Saving money for consumers
Ahead, analytics will likely be linked to various loads around the house as well as virtual helpers like Alexa or Google Assistant. According to Brooks, this means a customer will be able to manage the loads in the house automatically, according to a criterion set by the customer.
“Imagine a customer saying, ‘Tell Alexa I want to save $15 on my power bill this month, and I don’t want to have to turn out lights or touch the thermostat to do it.’ Alexa will then make changes to turn up or down the thermostat in the middle of the night, when it’s not likely to bother anyone, run lights with dimmer switches at 80 percent, or turn off the TV between certain hours,” said Brooks.
Artificial intelligence will also allow water and gas utilities to serve their customers better with insights about problems in their homes. For instance, a water utility could look at patterns of usage and suggest whether that leak is a toilet or a constantly running faucet. Similarly, a gas utility could apply algorithms to differentiate between an appliance being left on or a dangerous gas leak.
Consumers are already accustomed to getting specific information related to their buying or browsing habits by companies as diverse as Amazon and Google, with associated suggestions that make that information useful. Artificial intelligence extends that capability to utilities, making that level of service and care a reality for utility customers.
Posted under Fair Use Rules
i ibid: The chief executive of GridGlo, Isais Sudit, explained:
“Our technology can tell a utility if their customers are married, have kids, living in a 5,000 square foot home, if and when they installed solar panels, if they drive a hybrid electric vehicle, if they had the same job for the last ten years, haven’t moved in that time and more…”
ii “New electricity grids may be smart, but not so private,” May 18, 2010:
iii 2012: “Earlier this month, Petraeus mused about the emergence of an “Internet of Things” — that is, wired devices — at a summit for In-Q-Tel, the CIA’s venture capital firm. “‘Transformational’ is an overused word, but I do believe it properly applies to these technologies,” Petraeus enthused, “particularly to their effect on clandestine tradecraft.”
All those new online devices are a treasure trove of data if you’re a “person of interest” to the spy community. Once upon a time, spies had to place a bug in your chandelier to hear your conversation. With the rise of the “smart home,” you’d be sending tagged, geolocated data that a spy agency can intercept in real time when you use the lighting app on your phone to adjust your living room’s ambiance.
“Items of interest will be located, identified, monitored, and remotely controlled through technologies such as radio-frequency identification, sensor networks, tiny embedded servers, and energy harvesters — all connected to the next-generation internet using abundant, low-cost, and high-power computing,” Petraeus said, “the latter now going to cloud computing, in many areas greater and greater supercomputing, and, ultimately, heading to quantum computing.””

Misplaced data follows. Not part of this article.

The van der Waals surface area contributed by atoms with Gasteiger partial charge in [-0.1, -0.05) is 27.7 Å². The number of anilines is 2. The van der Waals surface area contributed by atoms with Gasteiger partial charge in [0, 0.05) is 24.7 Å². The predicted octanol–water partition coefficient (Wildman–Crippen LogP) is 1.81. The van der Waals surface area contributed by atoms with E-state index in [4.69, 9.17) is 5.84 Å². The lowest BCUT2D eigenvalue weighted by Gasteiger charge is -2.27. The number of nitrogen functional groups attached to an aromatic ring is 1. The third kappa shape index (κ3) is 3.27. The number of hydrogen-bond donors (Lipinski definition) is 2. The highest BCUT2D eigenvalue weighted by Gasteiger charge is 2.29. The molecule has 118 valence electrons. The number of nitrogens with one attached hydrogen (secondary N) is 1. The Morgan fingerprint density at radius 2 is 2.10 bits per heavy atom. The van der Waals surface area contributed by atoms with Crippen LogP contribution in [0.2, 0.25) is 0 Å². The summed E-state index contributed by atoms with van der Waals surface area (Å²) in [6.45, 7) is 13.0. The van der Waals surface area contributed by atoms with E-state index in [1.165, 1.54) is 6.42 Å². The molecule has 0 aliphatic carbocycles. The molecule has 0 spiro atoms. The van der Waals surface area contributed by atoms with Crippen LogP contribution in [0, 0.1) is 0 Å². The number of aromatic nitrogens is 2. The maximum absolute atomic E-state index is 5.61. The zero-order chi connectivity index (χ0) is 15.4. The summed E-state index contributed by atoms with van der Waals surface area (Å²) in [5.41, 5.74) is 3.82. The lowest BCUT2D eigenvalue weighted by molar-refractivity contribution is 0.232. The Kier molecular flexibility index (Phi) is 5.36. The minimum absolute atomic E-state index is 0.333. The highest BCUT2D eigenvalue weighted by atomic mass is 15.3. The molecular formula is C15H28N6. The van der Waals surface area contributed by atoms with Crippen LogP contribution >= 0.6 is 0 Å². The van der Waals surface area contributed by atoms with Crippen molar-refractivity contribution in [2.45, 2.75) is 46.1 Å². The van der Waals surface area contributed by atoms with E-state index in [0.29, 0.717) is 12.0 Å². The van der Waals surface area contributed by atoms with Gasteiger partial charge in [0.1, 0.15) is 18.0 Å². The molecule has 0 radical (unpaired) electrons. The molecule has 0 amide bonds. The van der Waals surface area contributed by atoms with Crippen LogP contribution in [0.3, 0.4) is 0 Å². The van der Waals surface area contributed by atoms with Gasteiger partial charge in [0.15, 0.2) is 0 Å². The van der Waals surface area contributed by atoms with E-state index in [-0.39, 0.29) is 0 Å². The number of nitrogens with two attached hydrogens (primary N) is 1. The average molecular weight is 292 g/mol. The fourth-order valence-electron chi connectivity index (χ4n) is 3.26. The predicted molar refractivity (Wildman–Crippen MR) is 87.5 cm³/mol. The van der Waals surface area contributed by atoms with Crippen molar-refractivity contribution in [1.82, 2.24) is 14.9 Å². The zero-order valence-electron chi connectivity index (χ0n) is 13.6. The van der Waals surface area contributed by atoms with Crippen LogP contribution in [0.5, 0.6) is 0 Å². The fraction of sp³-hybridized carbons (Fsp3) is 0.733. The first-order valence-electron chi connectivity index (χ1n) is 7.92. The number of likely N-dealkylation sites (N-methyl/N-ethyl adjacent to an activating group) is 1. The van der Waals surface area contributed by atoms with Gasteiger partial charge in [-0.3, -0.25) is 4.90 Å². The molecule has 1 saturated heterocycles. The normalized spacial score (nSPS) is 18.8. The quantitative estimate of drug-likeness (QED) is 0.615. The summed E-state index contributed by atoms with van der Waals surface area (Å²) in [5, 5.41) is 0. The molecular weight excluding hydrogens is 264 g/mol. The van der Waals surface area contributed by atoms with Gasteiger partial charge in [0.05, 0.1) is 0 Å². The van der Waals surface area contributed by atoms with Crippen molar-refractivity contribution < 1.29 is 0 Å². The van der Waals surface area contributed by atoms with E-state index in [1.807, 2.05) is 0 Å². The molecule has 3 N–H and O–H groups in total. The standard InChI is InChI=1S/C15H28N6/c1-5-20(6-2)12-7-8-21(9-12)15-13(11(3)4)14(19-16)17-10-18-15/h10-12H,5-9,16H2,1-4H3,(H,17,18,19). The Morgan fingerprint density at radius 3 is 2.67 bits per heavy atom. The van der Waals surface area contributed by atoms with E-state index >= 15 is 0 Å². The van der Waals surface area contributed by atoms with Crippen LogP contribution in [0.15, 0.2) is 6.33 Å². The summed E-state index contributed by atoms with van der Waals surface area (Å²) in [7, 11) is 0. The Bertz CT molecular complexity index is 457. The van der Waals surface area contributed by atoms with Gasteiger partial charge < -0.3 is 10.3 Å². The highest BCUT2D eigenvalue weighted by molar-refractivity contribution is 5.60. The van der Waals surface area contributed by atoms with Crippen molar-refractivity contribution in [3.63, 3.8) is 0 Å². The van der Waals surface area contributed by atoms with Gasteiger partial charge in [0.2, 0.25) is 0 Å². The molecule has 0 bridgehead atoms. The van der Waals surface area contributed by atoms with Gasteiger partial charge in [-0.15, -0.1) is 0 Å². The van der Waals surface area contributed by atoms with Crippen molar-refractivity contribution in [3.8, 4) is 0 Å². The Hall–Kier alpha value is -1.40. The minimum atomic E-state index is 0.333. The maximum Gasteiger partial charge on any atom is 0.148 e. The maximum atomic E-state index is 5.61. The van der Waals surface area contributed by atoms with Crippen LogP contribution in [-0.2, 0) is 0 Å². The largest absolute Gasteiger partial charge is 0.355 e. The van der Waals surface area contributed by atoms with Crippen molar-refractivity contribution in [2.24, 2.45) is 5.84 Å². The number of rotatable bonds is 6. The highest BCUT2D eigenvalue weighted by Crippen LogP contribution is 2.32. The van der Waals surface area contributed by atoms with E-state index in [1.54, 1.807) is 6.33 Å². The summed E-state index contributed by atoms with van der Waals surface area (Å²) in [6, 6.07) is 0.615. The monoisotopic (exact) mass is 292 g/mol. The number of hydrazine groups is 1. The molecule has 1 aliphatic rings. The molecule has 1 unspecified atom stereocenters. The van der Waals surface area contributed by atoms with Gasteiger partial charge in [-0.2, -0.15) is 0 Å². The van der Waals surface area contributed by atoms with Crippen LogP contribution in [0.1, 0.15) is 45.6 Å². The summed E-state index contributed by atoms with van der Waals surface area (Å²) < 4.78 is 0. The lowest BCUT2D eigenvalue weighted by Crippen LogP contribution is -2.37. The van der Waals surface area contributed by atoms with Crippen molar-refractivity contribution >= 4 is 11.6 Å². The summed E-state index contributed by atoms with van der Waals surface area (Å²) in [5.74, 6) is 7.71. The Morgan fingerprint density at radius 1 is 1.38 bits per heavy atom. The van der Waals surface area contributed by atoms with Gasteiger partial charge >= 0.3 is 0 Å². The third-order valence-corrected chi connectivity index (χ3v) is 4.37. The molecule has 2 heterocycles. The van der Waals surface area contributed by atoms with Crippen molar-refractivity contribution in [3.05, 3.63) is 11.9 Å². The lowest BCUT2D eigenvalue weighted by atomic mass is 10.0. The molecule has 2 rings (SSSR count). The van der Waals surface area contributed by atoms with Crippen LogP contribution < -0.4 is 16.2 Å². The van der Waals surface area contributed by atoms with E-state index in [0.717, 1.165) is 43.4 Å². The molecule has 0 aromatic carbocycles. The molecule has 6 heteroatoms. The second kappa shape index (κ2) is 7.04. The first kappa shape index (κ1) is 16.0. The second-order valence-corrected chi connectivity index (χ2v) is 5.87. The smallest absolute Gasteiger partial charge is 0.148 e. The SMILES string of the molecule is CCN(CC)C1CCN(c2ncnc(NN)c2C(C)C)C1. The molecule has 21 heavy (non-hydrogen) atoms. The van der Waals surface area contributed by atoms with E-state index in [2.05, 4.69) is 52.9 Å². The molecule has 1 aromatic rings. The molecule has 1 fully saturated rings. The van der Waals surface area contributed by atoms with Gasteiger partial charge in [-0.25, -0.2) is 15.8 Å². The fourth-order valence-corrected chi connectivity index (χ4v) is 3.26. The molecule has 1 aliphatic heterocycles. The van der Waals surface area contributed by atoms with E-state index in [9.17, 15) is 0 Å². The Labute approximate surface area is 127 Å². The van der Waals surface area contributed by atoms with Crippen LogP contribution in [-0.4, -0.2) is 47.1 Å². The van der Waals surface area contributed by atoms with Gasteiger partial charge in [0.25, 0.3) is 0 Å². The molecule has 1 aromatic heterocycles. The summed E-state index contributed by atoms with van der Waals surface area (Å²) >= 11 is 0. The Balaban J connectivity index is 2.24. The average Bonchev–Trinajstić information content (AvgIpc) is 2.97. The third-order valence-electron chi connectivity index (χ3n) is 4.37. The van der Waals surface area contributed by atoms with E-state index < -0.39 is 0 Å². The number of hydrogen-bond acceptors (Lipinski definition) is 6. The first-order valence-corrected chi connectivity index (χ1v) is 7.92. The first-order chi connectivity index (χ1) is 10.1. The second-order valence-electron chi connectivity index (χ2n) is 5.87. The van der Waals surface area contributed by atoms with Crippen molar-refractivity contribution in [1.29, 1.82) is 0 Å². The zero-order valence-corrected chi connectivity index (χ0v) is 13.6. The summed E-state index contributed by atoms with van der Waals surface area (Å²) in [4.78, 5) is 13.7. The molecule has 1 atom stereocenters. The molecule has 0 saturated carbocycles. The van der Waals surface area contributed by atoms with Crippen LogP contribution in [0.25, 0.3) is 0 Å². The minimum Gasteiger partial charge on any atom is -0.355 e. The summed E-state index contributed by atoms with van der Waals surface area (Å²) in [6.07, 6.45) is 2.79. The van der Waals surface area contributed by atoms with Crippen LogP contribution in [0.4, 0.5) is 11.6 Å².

“As the Guardian reported,[a] James Clapper made clear that the internet of things – the many devices like thermostats, cameras and other appliances that are increasingly connected to the internet – are providing ample opportunity for intelligence agencies to spy on targets, and possibly the masses. And it’s a danger that many consumers who buy these products may be wholly unaware of.
“In the future, intelligence services might use the [internet of things] for identification, surveillance, monitoring, location tracking, and targeting for recruitment, or to gain access to networks or user credentials,” Clapper told a Senate panel [a] as part of his annual “assessment of threats” against the US.”
vi “A New York research firm that turns massive amounts of data into streamlined information, the companies revealed today.
GridGlo sells software and services that help utilities see how and why their customers, primarily homeowners, are using electricity in real-time. They also provide utilities with an Energy People Scoring Mechanism, or EPM score that the company hopes will become a standard like the FICO score is to credit card issuers and other financial institutions.
GridGlo is a cleantech company specializing in the aggregation and fusion of smart meter data with consumer data to provide solutions for utility companies and application developers to realizing the full value of smart meter data. GridGlo offers a Platform as a Service. GridGlos platform uses advanced data fusion technology to merge AMI data with social and behavioral data, providing new ways for Utilities to forecast, segment, and monetize their data. GridGlo is leveraging its core technology.”
vii Source: ”Potential Privacy Impacts that Arise from the Collection and Use of Smart Grid Data,” National Institute of Standards and Technology, Volume 2, pp. 30–32, Table 5-3. spectrum.ieee.org/energy/the-smarter-grid/privacy-on-the-smart-grid Reprinted in www.burbankaction.com
Behave Yourself! The Utilities ‘Have Got Your Numbers’ and Next They’ll Know Your Habits, Too
“Energy Atlas: A Geospatial Tool to Combat Climate Change”
i Your fridge is getting so smart, security-software maker Kaspersky Lab thinks you probably shouldn’t trust it. ..“A fridge is no longer only a fridge, it’s now also a sensor collecting private information,” [Marco] Preuss said…
The growth of the so-called Internet of Things will lead to millions of appliances coming online and harvesting data about people’s habits in their homes….”Connected appliances can be found beyond the kitchen, and Kaspersky highlighted risks from objects such as power meters that “can know what you’re doing at home, when you sleep and when you leave the house, or even what TV show you’re watching.”